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Homeostasis

  • G. W. Stout
  • N. P. O. Green
Chapter
Part of the Macmillan Master Series book series (MACMMA)

Abstract

  • Negative feedback This opposes any detected tendency away from the optimal level and returns it to the optimal level.

  • Positive feedback This reinforces a particular tendency so that it moves further and further away from the level at which it is normally held.

  • Homeostasis The maintenance of the internal environment within certain narrow limits.

  • Ectotherm An organism that relies on heat derived from the environment to raise its body temperature.

  • Endotherm An organism that maintains a fairly constant temperature independent of the environmental temperature. It generates heat, which must be conserved, via a high metabolic rate.

  • Core temperature The temperature of the tissues below a level of 2.5 cm beneath the surface of the skin.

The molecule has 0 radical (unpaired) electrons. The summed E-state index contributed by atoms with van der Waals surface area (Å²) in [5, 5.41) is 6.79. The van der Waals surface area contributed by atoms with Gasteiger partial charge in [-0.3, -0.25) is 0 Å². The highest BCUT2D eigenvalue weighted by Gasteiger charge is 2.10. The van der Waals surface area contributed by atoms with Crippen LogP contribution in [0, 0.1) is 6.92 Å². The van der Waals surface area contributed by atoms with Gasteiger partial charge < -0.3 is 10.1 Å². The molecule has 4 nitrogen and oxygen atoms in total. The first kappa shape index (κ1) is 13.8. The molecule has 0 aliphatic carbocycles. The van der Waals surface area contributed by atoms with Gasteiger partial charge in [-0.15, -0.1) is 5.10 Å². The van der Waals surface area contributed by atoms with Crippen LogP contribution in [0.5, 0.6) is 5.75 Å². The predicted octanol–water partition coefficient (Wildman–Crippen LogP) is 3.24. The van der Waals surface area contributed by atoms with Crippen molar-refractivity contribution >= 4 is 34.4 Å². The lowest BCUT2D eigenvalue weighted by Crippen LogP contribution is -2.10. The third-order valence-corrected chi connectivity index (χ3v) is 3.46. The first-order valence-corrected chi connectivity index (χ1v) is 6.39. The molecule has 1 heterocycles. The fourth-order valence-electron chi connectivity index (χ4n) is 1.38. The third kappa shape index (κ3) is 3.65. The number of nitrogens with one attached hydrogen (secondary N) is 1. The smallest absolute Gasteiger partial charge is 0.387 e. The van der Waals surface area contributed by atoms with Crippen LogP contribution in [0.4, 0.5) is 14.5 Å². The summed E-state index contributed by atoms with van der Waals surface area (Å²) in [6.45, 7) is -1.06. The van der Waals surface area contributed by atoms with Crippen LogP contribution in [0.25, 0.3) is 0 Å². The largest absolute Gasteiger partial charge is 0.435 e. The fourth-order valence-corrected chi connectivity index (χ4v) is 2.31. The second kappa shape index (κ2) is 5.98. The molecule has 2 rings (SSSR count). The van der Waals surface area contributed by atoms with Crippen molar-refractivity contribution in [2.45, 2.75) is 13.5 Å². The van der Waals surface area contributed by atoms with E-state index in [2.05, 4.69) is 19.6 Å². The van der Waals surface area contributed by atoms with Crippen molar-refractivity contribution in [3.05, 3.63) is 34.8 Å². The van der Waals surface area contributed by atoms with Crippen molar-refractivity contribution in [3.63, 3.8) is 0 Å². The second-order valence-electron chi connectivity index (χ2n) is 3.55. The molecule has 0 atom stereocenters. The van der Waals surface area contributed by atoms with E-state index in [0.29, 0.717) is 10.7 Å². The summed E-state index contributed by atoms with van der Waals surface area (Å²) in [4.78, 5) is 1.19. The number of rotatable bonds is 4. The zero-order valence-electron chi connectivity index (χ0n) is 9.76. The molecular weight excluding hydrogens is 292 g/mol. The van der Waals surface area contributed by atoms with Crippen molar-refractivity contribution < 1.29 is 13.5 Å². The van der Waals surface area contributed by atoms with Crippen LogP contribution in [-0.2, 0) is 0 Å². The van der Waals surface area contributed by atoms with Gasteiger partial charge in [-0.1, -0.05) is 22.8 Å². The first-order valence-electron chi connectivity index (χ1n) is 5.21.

• Basal metabolic rate (BMR) The amount of heat energy per unit mass released in a resting, fasting organism.

  • Glycogenesis The conversion of carbon residues arising from metabolism to glycogen.

  • Glycogenolysis The conversion of glycogen to glucose.

  • Organisms are able to maintain their internal environment in a steady state despite constant fluctuations in the external environment. This is called homeostasis. It provides cells with optimum conditions in which to function effectively and efficiently and provides organisms with varying degrees of independence of their environments.

  • Fluctuations either side of the optimal level (reference or set point) of a particular condition are detected by receptors which stimulate control centres in the brain to counteract, correct and return that condition towards its optimal level. This is known as negative feedback and leads to the stability of systems. Positive feedback is rare in biological systems and generally leads to instability.

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Copyright information

© G. W. Stout and N. P. O. Green 1986

Authors and Affiliations

  • G. W. Stout
  • N. P. O. Green

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